The Hawaii Health Connector has enrolled 7,861 individuals as of the March 31 deadline, with another 24,176 who completed applications for coverage through the state-run online health insurance exchange.
...It is important to note there are only about 50,000 uninsured people in Hawaii who are not deemed Medicaid eligible, which makes Hawaii’s market small compared to other states.
...Kayla Rosenfeld, spokeswoman for the state Department of Human Services, told PBN on Wednesday that since Oct. 1 — when the department launched its new online eligibility system KOLEA— net Medicaid enrollment in Hawaii has increased by 46,605, which is close to the expected increase of 48,000.
OK, this just adds to the confusion over the "extension periods"...not only is Kentucky joining the "you have until 4/15 if you started by 3/31" brigade, but it appears that they're also allowing people to start the application/enrollment process between 4/4 - 4/11 as well:
Gov. Steve Beshear announced Tuesday that the state will extend its deadline. People will be able to file for health insurance from April 4 to April 11.
The official deadline had been midnight March 31. Gwenda Bond, spokeswoman for the Cabinet for Health and Family Services, said 21,000 people signed up over the weekend, including 12,000 people who signed up Monday. The deadline affected only those signing up for private health insurance, because those eligible for Medicaid can apply at any time.
Because of the high demand, Bond said, state officials decided to add additional days for enrollment or a "special enrollment period." The days between the March 31 deadline and the special enrollment period will allow for some tweaks to the technical system to allow for the extension, she said.
Huh. Good for them, but if that's the case, why not just bump this out to 4/15 and be done with it? Weird.
So far, 198 companies have bought SHOP policies for 1,770 covered lives — both their employees and their employees’ dependents, Sugden said. That's less than a large state like California, but ahead of other states that have not even been able to launch their small-business exchange, he said.
...The SHOP is attracting about 40 new companies per month right now, a number that will continue to rise because companies can continue to buy policies throughout the year, he said.
Why the heck Nevada couldn't have posted the 3/31 total instead of tacking on 4/1, I have no idea, but what the hell; it's starting to look like I'll have to wait for the HHS report in order to get the precise monthly figure anyway (assuming they don't move the 30th & 31st over to April's report, that is...)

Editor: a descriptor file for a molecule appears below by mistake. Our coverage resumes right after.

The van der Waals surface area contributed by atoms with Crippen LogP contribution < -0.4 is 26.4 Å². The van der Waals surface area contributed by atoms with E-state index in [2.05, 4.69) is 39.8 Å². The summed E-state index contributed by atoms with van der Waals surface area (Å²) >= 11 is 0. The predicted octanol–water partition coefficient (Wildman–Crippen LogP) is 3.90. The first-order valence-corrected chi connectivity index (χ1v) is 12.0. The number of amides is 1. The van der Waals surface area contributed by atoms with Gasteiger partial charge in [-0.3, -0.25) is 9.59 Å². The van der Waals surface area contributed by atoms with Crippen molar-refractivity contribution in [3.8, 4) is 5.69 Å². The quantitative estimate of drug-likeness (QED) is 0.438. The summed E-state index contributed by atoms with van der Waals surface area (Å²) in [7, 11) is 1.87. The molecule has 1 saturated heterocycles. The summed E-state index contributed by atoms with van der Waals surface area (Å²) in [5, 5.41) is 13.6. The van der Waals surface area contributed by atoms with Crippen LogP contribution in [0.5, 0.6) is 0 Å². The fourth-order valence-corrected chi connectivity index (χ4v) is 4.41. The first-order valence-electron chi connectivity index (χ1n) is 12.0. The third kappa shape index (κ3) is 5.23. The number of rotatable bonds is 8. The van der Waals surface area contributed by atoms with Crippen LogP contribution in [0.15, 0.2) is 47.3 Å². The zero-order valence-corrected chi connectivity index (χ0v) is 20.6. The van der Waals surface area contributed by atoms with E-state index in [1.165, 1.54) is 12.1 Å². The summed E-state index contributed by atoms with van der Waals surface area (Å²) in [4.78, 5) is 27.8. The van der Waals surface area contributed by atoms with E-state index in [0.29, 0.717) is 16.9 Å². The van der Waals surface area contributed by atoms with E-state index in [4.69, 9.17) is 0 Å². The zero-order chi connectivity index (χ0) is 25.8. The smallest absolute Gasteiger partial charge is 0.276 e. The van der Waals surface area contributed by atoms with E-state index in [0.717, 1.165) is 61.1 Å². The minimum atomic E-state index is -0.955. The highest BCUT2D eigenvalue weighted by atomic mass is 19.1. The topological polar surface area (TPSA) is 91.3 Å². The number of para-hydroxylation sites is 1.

Update as of 4/1: 41,823 Nevadans confirm Qualified Health Plan Selections through http://t.co/k2YKIcssBl. 25,899 paid to date.
Regular followers may recall that a couple of weeks ago, in response to a Glenn Kessler "Fact Checker" article, I ended up converting the "Sub26er" tally from a solid 3.1 million figure (the number touted by Pres. Obama and the HHS Dept. for months) to a "range" setup, similar to the other enrollment figures.
Kessler's argument was essentially that the quarterly reports comparing the number of 19-25-year-olds on their parent's plans between 2010 and 2013 fluctuated greatly from one quarter to another, and that therefore instead of taking one particular quarter and measuring it against another (which is where the 3.1M figure came from), it would be more rational to take the averages for the full years and compare those against each other. Based on this, he came up with a range of 2.2M - 2.8M, instead of 3.1M solid.
Over the past month or so, several researchers, reporters and other data nerds have inquired about whether I'd be willing to open up the QHP and Medicaid spreadsheet permissions to let people export them to Excel. It was always my intent to do this once the 3/31 deadline was past. However, a few things complicate this.
An article up in today's National Journal states that according to the Blue Cross Blue Shield Association, their Paid Enrollee figure is around 80 - 85%...for policies from October, November, December and the first half of January.
On the one hand, this is significant for two reasons: First, because the BCBSA is huge; I don't know their collective marketshare, but it's big (they include Anthem/WellPoint, the various Blue Cross companies such as Highmark, Regence and so forth). I dunno...maybe 30% or more of the market in total?
Secondly, according to the article, this specifically refers to policy premiums which are well past-due. That is, policies which started either January or February 1st. This does not apparently include more recent enrollments (those from late January, February or March):
A few weeks back (upon my request) I was sent updated enrollment data (both on- and off-exchange) from CoOportunity Health, which operates in Iowa and Nebraska.
Earlier today (upon my semi-request...that is, I had asked about it a couple of weeks ago but kind of forgot about it), I was sent a press release for Blue Cross Blue Shield of Michigan, which included their ACA Open Enrollment data breakdown (well, most of it...I had to have them clarify the rest).
A few minutes ago, without any doing on my part, eHealth Insurance (which I've written about a couple of times for off-exchange data, and which is actually a broker, not an insurance company themselves) tweeted out a link to one of my stories about them.